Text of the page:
Panthalassic Type

Ocean planets or Waterworlds, worlds with oceans more than 50km deep

Image from Steve Bowers
Panthalassa, a superterrestrial waterworld

Superterrestrial Subtype: 2.5 to 10 earth masses
Terrestrial Subtype: 0.05-2.5 earth masses

Panthalassic worlds are temperate planets with deep water oceans that have a liquid surface (unlike hot-water-worlds, known as pyrohydrothalassic worlds, which have oceans of hot water and often have a supercritical layer of water betwen the ocean and the atmosphere). Panthalassic worlds have oceans that are more than 50km deep.

Water-worlds with oceans less than 50km deep are classified under the Bathypelagic subtype. Bathypelagic worlds and panthalassic worlds are both commonly referred to as ocean planets or water-worlds, and in some contexts these informal categories are expanded to include hot-water-worlds (pyrohydrothallassic worlds) as well.

Many panthalassic worlds have a thick mantle of high-pressure ice beneath the ocean, and the depth at which this transition occurs varies significantly depending on the gravity and temperature of the world. The atmosphere of this kind of world generally has a high water vapour content, and if enough ultraviolet light is received from the local star(s), the water vapour will be split into hydrogen and oxygen, and on many panthallasic worlds the hydrogen will escape, leaving an oxygen-rich atmosphere behind. On aworld with a rocky ocean floor this oxygen will generally be absorbed into the crust, but this cannot happen on a planet where the ocean floor is covered with high-pressure ice, so the oxygen can remain in the atmosphere indefinitely.

Other gases which may be present are nitrogen, carbon dioxide (which may be largely dissolved into the ocean), argon, neon and (on the largest superterrestrial examples) helium or even hydrogen. Large ocean worlds with dense atmospheres and small neptunian worlds are often similar in many respects, and can be regarded as forming a continuous spectrum. Both planetary types include a large fraction of water or water ice, but neptunians have significantly thicker atmospheric layers. In some cases a neptunian world (or ice giant, as they are often known) may lose a significant amount of atmosphere due to atmospheric erosion or economic depletion, and become an ocean world.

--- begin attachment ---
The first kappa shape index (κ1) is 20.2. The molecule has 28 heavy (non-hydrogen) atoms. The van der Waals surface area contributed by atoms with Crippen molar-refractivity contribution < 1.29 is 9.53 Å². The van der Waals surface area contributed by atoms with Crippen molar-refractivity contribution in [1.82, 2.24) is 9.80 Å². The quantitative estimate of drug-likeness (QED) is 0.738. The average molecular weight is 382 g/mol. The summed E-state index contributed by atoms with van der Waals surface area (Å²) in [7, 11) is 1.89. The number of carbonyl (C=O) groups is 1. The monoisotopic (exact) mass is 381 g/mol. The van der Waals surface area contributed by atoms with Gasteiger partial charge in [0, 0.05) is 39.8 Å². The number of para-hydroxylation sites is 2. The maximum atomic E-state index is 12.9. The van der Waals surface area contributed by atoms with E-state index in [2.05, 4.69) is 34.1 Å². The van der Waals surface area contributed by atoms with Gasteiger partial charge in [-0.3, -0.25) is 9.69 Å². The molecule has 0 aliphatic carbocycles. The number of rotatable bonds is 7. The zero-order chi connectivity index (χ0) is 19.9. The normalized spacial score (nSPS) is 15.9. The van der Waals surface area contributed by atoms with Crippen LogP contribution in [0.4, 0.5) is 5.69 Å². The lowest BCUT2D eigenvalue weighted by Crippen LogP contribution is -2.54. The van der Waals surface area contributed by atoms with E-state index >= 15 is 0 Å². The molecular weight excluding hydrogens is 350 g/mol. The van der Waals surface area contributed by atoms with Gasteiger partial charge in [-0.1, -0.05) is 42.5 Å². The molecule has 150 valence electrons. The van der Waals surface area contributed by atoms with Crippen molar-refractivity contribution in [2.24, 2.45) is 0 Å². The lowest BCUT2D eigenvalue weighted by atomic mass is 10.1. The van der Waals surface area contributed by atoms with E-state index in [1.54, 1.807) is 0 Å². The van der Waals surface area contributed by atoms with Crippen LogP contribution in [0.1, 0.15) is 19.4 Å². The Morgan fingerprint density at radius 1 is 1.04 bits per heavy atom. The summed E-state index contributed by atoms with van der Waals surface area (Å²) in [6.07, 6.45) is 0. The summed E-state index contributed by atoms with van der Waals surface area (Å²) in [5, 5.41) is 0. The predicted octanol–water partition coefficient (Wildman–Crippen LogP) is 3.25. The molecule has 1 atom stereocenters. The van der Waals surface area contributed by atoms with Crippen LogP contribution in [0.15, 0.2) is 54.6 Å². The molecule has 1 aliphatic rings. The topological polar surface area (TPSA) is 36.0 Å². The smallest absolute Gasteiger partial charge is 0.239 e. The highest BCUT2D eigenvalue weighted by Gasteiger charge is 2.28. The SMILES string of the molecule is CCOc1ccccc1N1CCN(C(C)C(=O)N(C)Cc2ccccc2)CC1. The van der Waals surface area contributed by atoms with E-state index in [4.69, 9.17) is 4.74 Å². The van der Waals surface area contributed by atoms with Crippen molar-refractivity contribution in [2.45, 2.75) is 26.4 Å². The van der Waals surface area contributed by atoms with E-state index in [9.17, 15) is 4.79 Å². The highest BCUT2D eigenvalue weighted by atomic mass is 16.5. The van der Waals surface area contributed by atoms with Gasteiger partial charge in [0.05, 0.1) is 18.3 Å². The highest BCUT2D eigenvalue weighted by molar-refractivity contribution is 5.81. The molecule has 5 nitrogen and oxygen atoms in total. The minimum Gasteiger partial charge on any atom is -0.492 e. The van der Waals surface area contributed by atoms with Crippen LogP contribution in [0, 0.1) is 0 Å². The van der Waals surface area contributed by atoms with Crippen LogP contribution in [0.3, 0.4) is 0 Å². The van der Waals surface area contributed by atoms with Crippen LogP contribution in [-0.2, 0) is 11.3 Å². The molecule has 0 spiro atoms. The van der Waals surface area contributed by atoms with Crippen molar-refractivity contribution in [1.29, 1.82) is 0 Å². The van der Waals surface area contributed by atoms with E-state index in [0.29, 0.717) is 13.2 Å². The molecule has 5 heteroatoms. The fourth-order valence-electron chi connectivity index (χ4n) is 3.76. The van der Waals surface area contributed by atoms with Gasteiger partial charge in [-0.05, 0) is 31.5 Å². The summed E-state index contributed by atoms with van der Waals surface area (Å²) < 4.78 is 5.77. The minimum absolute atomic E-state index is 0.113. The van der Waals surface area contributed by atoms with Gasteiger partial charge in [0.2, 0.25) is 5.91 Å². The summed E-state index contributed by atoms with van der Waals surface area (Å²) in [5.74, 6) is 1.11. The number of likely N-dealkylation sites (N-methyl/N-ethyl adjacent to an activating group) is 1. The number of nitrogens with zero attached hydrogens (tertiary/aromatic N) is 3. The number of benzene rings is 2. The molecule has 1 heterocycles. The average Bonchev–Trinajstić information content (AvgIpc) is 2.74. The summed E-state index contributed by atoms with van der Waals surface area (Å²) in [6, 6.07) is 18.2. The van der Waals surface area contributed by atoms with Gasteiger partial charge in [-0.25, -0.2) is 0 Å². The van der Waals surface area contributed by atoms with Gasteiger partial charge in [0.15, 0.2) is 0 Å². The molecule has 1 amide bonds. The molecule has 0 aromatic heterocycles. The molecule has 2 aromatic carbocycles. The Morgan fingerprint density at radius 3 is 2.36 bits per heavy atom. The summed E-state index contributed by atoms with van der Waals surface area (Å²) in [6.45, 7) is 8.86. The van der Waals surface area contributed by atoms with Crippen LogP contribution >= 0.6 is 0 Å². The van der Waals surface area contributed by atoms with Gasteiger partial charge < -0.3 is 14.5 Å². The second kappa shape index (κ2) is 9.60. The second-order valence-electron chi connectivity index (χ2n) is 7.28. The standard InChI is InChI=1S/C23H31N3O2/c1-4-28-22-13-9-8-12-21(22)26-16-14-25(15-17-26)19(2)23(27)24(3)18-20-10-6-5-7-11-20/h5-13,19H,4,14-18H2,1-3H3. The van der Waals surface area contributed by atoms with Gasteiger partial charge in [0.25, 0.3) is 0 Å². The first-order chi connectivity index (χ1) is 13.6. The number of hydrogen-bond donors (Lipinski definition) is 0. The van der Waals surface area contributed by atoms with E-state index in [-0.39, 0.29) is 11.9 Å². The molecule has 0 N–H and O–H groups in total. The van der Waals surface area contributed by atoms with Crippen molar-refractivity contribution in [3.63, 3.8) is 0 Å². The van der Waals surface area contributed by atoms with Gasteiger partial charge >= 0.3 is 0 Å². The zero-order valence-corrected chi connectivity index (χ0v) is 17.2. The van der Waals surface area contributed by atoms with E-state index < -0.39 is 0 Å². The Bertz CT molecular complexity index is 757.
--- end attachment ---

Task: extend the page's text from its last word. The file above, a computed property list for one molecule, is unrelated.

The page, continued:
Image from Steve Bowers
Donbetyr, a water-world with indigenous microbial life.
Panthalassic worlds can be colonised using floating habitats, which can be constructed using carbon allotopes or compounds, and may utilise organic material in the form of biotech mats and rafts produced via photosynthesis. Many panthalassic worlds are uncomfortably warm due to the greenhouse effect of water vapour, but these worlds (and selected hot-water-worlds) can often be cooled to a more comfortable temperature using sunshade technology and/or weather machines. Alternatively these warm- and hot-water-worlds may be colonised by geneered extremophile biota or heat-tolerant mechosystems.

Ocean worlds rarely support indigenous life, since the nutrients in the ocean are often quite dilute; but some hold a limited range of biota, especially where the ocean floor is geologically active and can supply essential elements for nutrition. Some lifeless waterworlds have been modified artificially to increase their capacity for supporting introduced life-forms.

Image from Steve Bowers
The terrestrial waterworld Blue in the Seams
Examples include: Panthalassa, Henson, Donbetyr, Blue, FuMa and Henson.
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Additional Information
Isaac Arthur's YouTube video about Ocean Planets here
Ocean Planets